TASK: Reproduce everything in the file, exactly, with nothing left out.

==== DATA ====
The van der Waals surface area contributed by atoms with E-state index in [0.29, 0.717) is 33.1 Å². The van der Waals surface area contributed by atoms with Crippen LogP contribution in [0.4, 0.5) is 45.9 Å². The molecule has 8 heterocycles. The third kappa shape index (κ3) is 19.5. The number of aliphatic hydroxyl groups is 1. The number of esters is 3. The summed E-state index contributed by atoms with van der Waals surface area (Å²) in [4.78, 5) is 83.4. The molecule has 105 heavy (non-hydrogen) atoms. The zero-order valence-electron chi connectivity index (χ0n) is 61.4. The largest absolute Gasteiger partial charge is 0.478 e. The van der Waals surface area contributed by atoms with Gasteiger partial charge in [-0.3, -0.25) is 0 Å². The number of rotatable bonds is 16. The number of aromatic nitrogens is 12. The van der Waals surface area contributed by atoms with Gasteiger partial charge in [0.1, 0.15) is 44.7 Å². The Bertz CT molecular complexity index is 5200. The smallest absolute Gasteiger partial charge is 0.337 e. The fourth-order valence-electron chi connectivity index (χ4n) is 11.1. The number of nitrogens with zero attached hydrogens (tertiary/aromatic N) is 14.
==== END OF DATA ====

The van der Waals surface area contributed by atoms with E-state index in [0.29, 0.717) is 33.1 Å². The van der Waals surface area contributed by atoms with Crippen LogP contribution in [0.4, 0.5) is 45.9 Å². The molecule has 8 heterocycles. The third kappa shape index (κ3) is 19.5. The number of aliphatic hydroxyl groups is 1. The number of esters is 3. The summed E-state index contributed by atoms with van der Waals surface area (Å²) in [4.78, 5) is 83.4. The molecule has 105 heavy (non-hydrogen) atoms. The zero-order valence-electron chi connectivity index (χ0n) is 61.4. The largest absolute Gasteiger partial charge is 0.478 e. The van der Waals surface area contributed by atoms with Gasteiger partial charge in [-0.3, -0.25) is 0 Å². The number of rotatable bonds is 16. The number of aromatic nitrogens is 12. The van der Waals surface area contributed by atoms with Gasteiger partial charge in [0.1, 0.15) is 44.7 Å². The Bertz CT molecular complexity index is 5200. The smallest absolute Gasteiger partial charge is 0.337 e. The fourth-order valence-electron chi connectivity index (χ4n) is 11.1. The number of nitrogens with zero attached hydrogens (tertiary/aromatic N) is 14.